Carr v. Hill

Filing 11

FINDINGS and RECOMMENDATIONS signed by Magistrate Judge Carolyn K. Delaney on 10/6/2014 RECOMMENDING that petitioner's 1 petition for writ of habeas corpus be summarily dismissed. Referred to Judge William B. Shubb; Objections due within 14 days. (Yin, K)

Download PDF
1 2 3 4 5 6 7 8 UNITED STATES DISTRICT COURT 9 FOR THE EASTERN DISTRICT OF CALIFORNIA 10 11 MARION CARR, 12 No. 2:14-cv-1556 WBS CKD P Petitioner, 13 v. 14 R. HILL, 15 FINDINGS AND RECOMMENDATIONS Respondent. 16 17 Petitioner, a state prisoner proceeding pro se, has filed a petition for writ of habeas corpus 18 pursuant to 28 U.S.C. § 2254. He has paid the filing fee. Under Rule 4 of the Rules Governing 19 Section 2254 Cases, the court must review all petitions for writ of habeas corpus and summarily 20 dismiss any petition if it is plain that the petitioner is not entitled to relief. The court has 21 conducted this review. 22 In his petition, petitioner asserts that the decision to deny him parole in 2012 was either 23 based upon false evidence or simply not supported by the evidence. Petitioner has a liberty 24 interest in parole protected by the Due Process Clause of the Fourteenth Amendment. Swarthout 25 v. Cooke, 131 S. Ct. 859, 861-62 (2011). However, the procedural protections which must be 26 afforded with respect to the liberty interest implicated are minimal; the “Constitution does not 27 require more” than “an opportunity to be heard” at a parole hearing and that the potential parolee 28 be “provided a statement of the reasons why parole was denied.” Id. at 862. Petitioner has no 1 1 Constitutional right concerning the sufficiency of evidence upon which a denial of parole is 2 based. 3 Petitioner also claims he was denied parole in violation of California law. However, an 4 application for a writ of habeas corpus by a person in custody under a judgment of a state court 5 can be granted only for violations of the Constitution or laws of the United States, not state law. 6 28 U.S.C. § 2254(a). 7 Petitioner asserts that the fact that his co-defendant, who actually committed the killing 8 for which petitioner was found guilty of conspiring to commit, has been paroled means the 9 Constitution demands that petitioner be paroled as well. However the Supreme Court has held 10 that the Constitution does not require that two persons who committed the same crime receive the 11 same sentence. Williams v. Illinois, 399 U.S. 235, 243 (1970). In any case, under California law, 12 whether or not a prisoner is paroled depends upon many factors, not simply a prisoner’s 13 commitment offense. Petitioner fails to show that when considering all the relevant factors, he 14 was an equal or better candidate for parole than his co-defendant. Furthermore, a single 15 demonstration of inequality is not enough to establish a violation of the Equal Protection Clause 16 of the Fourteenth Amendment. McQueary v. Blodgett, 924 F.3d 829, 835 (9th Cir. 1991). 17 Petitioner must show “systemic” discrimination, id., which he has not done. 18 19 Petitioner makes other claims in his petition, but they are essentially incomprehensible and not worthy of discussion.1 For all of the foregoing reasons, IT IS HEREBY RECOMMENDED that petitioner’s 20 21 petition for writ of habeas corpus be summarily dismissed. 22 These findings and recommendations are submitted to the United States District Judge 23 assigned to the case, pursuant to the provisions of 28 U.S.C. § 636(b)(l). Within fourteen days 24 after being served with these findings and recommendations, petitioner may file written 25 objections with the court. Such a document should be captioned “Objections to Magistrate 26 Judge’s Findings and Recommendations.” In his objections petitioner may address whether a 27 28 1 For example, petitioner suggests on page 45 his being denied parole somehow violates the Eighth Amendment, but does not provide a coherent explanation as to how. 2 1 certificate of appealability should issue in the event he files an appeal of the judgment in this 2 case. Petitioner is advised that failure to file objections within the specified time may waive the 3 right to appeal the District Court’s order. Martinez v. Ylst, 951 F.2d 1153 (9th Cir. 1991). 4 Dated: October 6, 2014 _____________________________________ CAROLYN K. DELANEY UNITED STATES MAGISTRATE JUDGE 5 6 7 8 9 1 carr1556.dis 10 11 12 13 14 15 16 17 18 19 20 21 22 23 24 25 26 27 28 3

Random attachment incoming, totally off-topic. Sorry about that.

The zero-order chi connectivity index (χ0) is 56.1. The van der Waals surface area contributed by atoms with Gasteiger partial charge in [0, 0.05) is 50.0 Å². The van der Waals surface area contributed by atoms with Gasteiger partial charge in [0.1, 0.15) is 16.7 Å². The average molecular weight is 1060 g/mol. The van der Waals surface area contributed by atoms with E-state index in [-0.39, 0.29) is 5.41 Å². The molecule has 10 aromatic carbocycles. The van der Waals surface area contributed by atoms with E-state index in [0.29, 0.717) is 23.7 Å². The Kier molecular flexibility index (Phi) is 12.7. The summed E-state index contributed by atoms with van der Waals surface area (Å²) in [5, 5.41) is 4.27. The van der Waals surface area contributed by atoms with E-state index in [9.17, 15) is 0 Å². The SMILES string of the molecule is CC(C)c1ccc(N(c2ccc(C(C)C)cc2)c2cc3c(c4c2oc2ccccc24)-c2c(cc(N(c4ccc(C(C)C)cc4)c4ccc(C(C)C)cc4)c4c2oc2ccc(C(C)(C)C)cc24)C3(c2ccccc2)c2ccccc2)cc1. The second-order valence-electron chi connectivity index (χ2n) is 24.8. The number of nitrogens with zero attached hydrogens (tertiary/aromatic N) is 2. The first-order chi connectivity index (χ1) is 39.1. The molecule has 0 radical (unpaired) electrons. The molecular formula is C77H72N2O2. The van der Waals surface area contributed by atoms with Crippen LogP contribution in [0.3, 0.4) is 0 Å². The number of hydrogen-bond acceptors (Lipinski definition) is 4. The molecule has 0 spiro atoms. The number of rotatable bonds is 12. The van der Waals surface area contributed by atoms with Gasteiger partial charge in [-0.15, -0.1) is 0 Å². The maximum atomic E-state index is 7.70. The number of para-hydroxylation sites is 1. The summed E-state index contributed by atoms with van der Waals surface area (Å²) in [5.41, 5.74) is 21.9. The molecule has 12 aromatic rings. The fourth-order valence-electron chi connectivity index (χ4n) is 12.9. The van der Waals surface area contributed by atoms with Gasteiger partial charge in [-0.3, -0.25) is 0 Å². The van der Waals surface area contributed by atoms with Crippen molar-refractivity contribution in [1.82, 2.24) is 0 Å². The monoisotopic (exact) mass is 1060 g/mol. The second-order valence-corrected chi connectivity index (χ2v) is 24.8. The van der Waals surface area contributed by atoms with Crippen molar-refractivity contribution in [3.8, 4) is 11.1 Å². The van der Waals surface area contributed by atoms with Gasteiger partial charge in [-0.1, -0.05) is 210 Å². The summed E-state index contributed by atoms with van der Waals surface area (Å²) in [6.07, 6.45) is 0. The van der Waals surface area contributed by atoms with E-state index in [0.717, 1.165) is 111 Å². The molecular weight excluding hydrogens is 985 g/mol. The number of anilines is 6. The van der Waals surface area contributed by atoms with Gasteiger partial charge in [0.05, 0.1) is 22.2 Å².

Disclaimer: Justia Dockets & Filings provides public litigation records from the federal appellate and district courts. These filings and docket sheets should not be considered findings of fact or liability, nor do they necessarily reflect the view of Justia.

Why Is My Information Online?